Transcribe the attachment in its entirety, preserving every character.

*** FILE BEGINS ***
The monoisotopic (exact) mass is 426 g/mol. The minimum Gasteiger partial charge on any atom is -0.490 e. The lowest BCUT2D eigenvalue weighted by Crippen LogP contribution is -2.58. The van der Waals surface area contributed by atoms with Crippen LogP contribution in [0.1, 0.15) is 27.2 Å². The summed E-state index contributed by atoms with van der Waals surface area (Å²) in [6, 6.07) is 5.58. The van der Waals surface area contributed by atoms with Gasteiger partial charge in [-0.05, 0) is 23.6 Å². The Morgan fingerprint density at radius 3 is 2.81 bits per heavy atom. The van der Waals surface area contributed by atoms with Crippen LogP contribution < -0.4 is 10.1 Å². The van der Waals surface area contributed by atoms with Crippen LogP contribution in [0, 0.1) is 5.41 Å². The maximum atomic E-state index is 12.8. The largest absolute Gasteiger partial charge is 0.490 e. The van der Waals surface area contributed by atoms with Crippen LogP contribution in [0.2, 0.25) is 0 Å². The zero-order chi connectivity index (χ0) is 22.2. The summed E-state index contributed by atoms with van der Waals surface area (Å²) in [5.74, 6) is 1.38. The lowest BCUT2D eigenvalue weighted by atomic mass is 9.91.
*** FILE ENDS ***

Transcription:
The monoisotopic (exact) mass is 426 g/mol. The minimum Gasteiger partial charge on any atom is -0.490 e. The lowest BCUT2D eigenvalue weighted by Crippen LogP contribution is -2.58. The van der Waals surface area contributed by atoms with Crippen LogP contribution in [0.1, 0.15) is 27.2 Å². The summed E-state index contributed by atoms with van der Waals surface area (Å²) in [6, 6.07) is 5.58. The van der Waals surface area contributed by atoms with Gasteiger partial charge in [-0.05, 0) is 23.6 Å². The Morgan fingerprint density at radius 3 is 2.81 bits per heavy atom. The van der Waals surface area contributed by atoms with Crippen LogP contribution < -0.4 is 10.1 Å². The van der Waals surface area contributed by atoms with Crippen LogP contribution in [0, 0.1) is 5.41 Å². The maximum atomic E-state index is 12.8. The largest absolute Gasteiger partial charge is 0.490 e. The van der Waals surface area contributed by atoms with Crippen LogP contribution in [0.2, 0.25) is 0 Å². The zero-order chi connectivity index (χ0) is 22.2. The summed E-state index contributed by atoms with van der Waals surface area (Å²) in [5.74, 6) is 1.38. The lowest BCUT2D eigenvalue weighted by atomic mass is 9.91.